TUESDAY, March 6 (HealthDay News) -- When faced with stressful situations, older adults who sleep poorly showed increased levels of a marker associated with inflammation, a new study finds.
The marker, called interleukin-6 (IL-6), has been linked to a variety of health issues, such as cardiovascular disease, diabetes and psychiatric problems.
"Our study suggests that, for healthy people, it all comes down to sleep and what poor sleep may be doing to our physiological stress response, our fight-or-flight response," study author Kathi Heffner, an assistant professor of psychiatry at University of Rochester Medical Center in New York, said in a center news release.
The study was released online in advance of publication in an upcoming print issue of the American Journal of Geriatric Psychiatry.
The study included 45 women and 38 men with an average age of 61. Though all of the participants were in good health overall, about 27 percent were poor sleepers. Compared with good sleepers, those who slept poorly reported more depressive symptoms, more loneliness and more general stress.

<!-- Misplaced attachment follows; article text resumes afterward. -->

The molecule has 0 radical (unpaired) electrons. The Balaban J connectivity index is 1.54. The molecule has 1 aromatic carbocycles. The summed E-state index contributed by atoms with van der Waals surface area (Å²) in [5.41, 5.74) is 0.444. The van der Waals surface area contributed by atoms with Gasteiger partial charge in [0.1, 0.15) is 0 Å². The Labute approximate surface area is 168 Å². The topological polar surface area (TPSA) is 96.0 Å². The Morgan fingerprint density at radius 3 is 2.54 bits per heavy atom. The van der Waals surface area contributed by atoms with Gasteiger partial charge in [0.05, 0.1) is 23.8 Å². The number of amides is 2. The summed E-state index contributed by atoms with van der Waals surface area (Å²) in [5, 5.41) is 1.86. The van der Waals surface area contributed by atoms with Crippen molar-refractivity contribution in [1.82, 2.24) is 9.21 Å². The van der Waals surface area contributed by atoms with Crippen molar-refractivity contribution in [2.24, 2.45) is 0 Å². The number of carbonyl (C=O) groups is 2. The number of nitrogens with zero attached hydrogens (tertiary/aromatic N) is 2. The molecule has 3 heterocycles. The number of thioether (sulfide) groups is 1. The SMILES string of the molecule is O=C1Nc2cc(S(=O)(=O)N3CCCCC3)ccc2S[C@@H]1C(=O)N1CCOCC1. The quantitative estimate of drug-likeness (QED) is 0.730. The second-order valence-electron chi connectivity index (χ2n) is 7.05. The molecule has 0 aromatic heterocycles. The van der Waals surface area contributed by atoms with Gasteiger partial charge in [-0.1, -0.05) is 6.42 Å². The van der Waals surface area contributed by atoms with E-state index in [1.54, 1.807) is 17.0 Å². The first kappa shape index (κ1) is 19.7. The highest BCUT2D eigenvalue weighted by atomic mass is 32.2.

At the start of the study, levels of IL-6 didn't differ between poor sleepers and good sleepers. However, when put through a battery of verbal and memory tests intended to stress them out, poor sleepers' levels of IL-6 spiked higher than that of the good sleepers.
The researchers concluded that older people who do not get adequate sleep may be at greater risk for mental and physical health problems because poor sleep changes how the immune system responds to stress, resulting in increased inflammation.
"This study offers more evidence that better sleep not only can improve overall well-being but also may help prevent poor physiological and psychological outcomes associated with inflammation," Heffner said.
Although a gradual decline in the immune system is a normal part of aging, the study authors concluded that treating sleep disorders among older adults could help prevent certain illnesses.
"There are a lot of sleep problems among older adults," Heffner concluded. "Older adults do not have to sleep poorly. We can intervene on sleep problems in older adulthood. Helping an elderly person become a better sleeper may reduce the risk of poor outcomes associated with inflammation."
The U.S. National Institute of Neurological Disorders and Stroke has more about understanding sleep.
-- Mary Elizabeth Dallas
SOURCE: University of Rochester Medical Center, news release, March 1, 2012
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